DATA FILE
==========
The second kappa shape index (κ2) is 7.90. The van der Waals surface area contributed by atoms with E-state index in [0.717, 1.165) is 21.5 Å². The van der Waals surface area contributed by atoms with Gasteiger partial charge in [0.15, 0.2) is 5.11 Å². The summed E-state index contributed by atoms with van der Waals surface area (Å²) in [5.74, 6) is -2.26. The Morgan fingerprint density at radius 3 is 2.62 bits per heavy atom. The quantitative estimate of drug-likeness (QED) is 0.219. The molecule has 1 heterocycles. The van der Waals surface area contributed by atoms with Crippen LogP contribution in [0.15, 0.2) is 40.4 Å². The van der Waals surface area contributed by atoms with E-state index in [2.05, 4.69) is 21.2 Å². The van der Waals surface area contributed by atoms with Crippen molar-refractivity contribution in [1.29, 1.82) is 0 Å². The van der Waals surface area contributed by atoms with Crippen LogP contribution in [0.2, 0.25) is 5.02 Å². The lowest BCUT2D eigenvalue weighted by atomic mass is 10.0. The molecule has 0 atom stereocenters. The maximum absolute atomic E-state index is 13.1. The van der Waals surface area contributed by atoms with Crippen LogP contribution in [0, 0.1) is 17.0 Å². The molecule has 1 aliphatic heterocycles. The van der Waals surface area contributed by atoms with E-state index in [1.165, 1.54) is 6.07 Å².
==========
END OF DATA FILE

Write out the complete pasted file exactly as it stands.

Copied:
The second kappa shape index (κ2) is 7.90. The van der Waals surface area contributed by atoms with E-state index in [0.717, 1.165) is 21.5 Å². The van der Waals surface area contributed by atoms with Gasteiger partial charge in [0.15, 0.2) is 5.11 Å². The summed E-state index contributed by atoms with van der Waals surface area (Å²) in [5.74, 6) is -2.26. The Morgan fingerprint density at radius 3 is 2.62 bits per heavy atom. The quantitative estimate of drug-likeness (QED) is 0.219. The molecule has 1 heterocycles. The van der Waals surface area contributed by atoms with Crippen LogP contribution in [0.15, 0.2) is 40.4 Å². The van der Waals surface area contributed by atoms with E-state index in [2.05, 4.69) is 21.2 Å². The van der Waals surface area contributed by atoms with Crippen molar-refractivity contribution in [1.29, 1.82) is 0 Å². The van der Waals surface area contributed by atoms with Crippen LogP contribution in [0.2, 0.25) is 5.02 Å². The lowest BCUT2D eigenvalue weighted by atomic mass is 10.0. The molecule has 0 atom stereocenters. The maximum absolute atomic E-state index is 13.1. The van der Waals surface area contributed by atoms with Crippen LogP contribution in [0, 0.1) is 17.0 Å². The molecule has 1 aliphatic heterocycles. The van der Waals surface area contributed by atoms with E-state index in [1.165, 1.54) is 6.07 Å².